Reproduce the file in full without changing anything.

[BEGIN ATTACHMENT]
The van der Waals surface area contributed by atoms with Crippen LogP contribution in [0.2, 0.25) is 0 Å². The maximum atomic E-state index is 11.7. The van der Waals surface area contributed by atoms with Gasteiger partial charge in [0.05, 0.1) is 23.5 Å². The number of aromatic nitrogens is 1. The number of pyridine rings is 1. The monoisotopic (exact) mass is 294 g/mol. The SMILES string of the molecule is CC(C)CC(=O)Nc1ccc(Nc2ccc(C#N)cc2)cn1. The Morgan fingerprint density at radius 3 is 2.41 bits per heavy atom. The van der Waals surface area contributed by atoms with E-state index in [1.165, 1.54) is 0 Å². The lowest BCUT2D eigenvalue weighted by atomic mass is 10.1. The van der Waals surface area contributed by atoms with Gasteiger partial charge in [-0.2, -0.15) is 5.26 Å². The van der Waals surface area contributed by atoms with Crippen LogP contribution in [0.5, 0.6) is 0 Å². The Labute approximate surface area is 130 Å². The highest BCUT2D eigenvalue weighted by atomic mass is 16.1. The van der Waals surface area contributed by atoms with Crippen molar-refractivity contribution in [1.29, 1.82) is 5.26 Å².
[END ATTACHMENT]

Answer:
The van der Waals surface area contributed by atoms with Crippen LogP contribution in [0.2, 0.25) is 0 Å². The maximum atomic E-state index is 11.7. The van der Waals surface area contributed by atoms with Gasteiger partial charge in [0.05, 0.1) is 23.5 Å². The number of aromatic nitrogens is 1. The number of pyridine rings is 1. The monoisotopic (exact) mass is 294 g/mol. The SMILES string of the molecule is CC(C)CC(=O)Nc1ccc(Nc2ccc(C#N)cc2)cn1. The Morgan fingerprint density at radius 3 is 2.41 bits per heavy atom. The van der Waals surface area contributed by atoms with E-state index in [1.165, 1.54) is 0 Å². The lowest BCUT2D eigenvalue weighted by atomic mass is 10.1. The van der Waals surface area contributed by atoms with Gasteiger partial charge in [-0.2, -0.15) is 5.26 Å². The van der Waals surface area contributed by atoms with Crippen LogP contribution in [0.5, 0.6) is 0 Å². The Labute approximate surface area is 130 Å². The highest BCUT2D eigenvalue weighted by atomic mass is 16.1. The van der Waals surface area contributed by atoms with Crippen molar-refractivity contribution in [1.29, 1.82) is 5.26 Å².